The pandemic continues to spread and the news continues to proliferate. As I discussed with New York Times reporter Peter Baker this week, it is the defining story of our time, for every type of reader and for every type of journalist. Not just for those who cover healthcare, but also for those who cover politics, science, economics, business, foreign policy, cybersecurity, entertainment, and even sports. The primary focus so far has nonetheless been on medicine – treatment, mitigation, testing. And as the deaths mount, there is an increasing attempt to wrap our heads around the toll. CNN carries a near-constant case and death tabulation onscreen. Reporters are fanned out all over the country, reporting from virus hot spots.
As the overall numbers numb us, particular cases make headlines because of the fame or power of the infected person. Think Tom Hanks four weeks ago. Think UK Prime Minister Boris Johnson being transferred to the ICU this week. Here’s how the New York Times described the virus’s reach, in the wake of reports of widespread infection within the Saudi Royal family:
“Like the hospitalization this week of the British prime minister or the deaths last month of several top Iranian officials, the affliction of the al-Saud royal clan is the latest evidence of the pandemic’s egalitarianism. The virus afflicts the richest princes and the poorest migrant workers with no discrimination — at least, until the moment they begin to seek testing or treatment.”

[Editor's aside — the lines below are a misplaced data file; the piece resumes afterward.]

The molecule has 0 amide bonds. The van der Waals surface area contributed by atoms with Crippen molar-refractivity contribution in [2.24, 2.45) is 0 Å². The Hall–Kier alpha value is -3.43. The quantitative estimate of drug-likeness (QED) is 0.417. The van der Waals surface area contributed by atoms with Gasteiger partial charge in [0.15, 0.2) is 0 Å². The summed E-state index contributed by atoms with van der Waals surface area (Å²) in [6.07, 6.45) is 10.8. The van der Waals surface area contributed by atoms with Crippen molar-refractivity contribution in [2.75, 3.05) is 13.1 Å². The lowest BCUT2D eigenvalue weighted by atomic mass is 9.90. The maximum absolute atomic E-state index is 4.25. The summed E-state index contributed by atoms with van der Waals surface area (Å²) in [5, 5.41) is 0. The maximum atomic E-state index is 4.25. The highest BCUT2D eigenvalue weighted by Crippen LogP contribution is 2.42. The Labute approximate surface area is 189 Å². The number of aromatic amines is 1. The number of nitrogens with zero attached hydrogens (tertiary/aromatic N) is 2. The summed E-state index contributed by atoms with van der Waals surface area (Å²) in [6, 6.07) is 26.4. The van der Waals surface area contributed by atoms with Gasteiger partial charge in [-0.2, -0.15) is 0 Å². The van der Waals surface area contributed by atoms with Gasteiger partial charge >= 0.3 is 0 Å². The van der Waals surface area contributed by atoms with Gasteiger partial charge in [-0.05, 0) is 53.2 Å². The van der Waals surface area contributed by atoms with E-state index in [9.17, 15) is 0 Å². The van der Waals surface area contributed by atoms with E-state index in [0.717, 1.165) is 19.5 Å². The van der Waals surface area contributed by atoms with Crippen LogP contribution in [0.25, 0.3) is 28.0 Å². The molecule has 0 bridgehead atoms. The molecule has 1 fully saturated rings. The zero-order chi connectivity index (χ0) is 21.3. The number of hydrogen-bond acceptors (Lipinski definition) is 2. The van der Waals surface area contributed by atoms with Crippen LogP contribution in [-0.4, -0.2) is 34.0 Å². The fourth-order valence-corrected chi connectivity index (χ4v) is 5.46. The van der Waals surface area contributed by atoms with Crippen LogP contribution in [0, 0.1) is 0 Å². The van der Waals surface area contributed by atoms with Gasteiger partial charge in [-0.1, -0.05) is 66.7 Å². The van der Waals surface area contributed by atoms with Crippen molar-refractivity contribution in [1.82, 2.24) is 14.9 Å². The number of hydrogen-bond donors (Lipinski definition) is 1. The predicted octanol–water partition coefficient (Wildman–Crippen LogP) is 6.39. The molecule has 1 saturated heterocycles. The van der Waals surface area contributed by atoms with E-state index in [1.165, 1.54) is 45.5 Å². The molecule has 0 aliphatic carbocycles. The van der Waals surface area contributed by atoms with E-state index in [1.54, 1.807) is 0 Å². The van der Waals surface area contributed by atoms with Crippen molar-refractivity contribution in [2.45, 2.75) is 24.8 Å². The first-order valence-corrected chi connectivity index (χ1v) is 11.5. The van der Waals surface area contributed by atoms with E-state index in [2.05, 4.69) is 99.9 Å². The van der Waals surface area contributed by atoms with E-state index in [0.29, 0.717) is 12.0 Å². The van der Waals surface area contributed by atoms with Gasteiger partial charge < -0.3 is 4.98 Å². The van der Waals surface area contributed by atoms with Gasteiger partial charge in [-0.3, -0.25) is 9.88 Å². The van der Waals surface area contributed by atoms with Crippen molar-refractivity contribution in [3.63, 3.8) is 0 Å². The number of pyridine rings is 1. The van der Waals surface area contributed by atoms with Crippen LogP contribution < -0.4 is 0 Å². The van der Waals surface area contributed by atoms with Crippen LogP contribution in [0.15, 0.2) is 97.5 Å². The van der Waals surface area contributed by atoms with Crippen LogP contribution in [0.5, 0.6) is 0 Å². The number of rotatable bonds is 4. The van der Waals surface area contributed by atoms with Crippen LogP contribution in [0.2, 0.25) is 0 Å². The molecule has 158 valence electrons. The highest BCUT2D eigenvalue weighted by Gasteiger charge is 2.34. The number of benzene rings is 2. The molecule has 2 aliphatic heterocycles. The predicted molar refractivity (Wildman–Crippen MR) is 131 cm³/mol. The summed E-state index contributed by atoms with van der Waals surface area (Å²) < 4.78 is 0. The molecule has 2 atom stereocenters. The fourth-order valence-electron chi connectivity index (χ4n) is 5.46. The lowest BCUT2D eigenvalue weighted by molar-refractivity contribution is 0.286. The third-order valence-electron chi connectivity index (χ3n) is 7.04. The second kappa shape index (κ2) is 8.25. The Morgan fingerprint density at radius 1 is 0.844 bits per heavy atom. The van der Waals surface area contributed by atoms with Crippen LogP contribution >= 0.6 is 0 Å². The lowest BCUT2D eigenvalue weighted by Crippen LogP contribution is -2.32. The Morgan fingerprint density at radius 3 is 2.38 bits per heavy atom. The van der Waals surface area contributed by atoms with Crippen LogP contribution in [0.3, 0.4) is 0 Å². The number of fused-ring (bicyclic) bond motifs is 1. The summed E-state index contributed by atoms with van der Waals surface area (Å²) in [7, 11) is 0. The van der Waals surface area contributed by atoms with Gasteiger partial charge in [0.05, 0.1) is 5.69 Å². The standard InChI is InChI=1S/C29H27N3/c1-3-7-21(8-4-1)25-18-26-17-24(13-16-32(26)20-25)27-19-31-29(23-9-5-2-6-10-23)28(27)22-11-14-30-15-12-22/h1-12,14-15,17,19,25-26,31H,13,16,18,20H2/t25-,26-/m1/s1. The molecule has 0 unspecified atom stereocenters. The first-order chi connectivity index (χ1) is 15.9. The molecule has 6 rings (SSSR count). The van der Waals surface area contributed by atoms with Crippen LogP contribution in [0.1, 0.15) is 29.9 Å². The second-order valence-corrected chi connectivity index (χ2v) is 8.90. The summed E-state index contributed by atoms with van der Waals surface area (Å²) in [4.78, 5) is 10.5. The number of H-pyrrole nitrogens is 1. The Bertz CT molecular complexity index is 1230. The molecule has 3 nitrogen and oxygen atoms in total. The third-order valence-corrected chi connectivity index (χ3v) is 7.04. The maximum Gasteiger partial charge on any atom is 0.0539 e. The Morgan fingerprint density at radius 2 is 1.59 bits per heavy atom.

That last caveat is key. It is also understated. There is an emerging understanding that the effects of this virus are not egalitarian at all, that systemic discrimination and inequality may underlie the disproportionate deaths among some groups, at least in the United States. When we look back on this pandemic, “egalitarian” will not be the first word that leaps to mind. Today the story is about medicine; soon the story will be about justice and equity. In fact that storyline is already here.
Consider the rate of fatality in African-American communities in the U.S. According to cable news reports I’ve watched in the last 24 hours:
68% of the people who died due to COVID-19 in Chicago were African-American though blacks comprise about 30% of the population.
African-Americans account for 70% of the deaths in Louisiana.
They make up 40% of deaths in Michigan.
And 40% of deaths in Alabama.
Those disproportionate figures are being seen all over the country. The reasons are being debated, but the factors contributing to this inequality long precede the arrival of the pandemic. They include poverty, structural racism, and lack of access to quality healthcare (especially preventative medicine). Any after-action accounting of the virus’s consequences and government’s failures will have to reckon with these, especially because a top priority going forward will be preparedness for the next pandemic, which may not wait another century to plague us.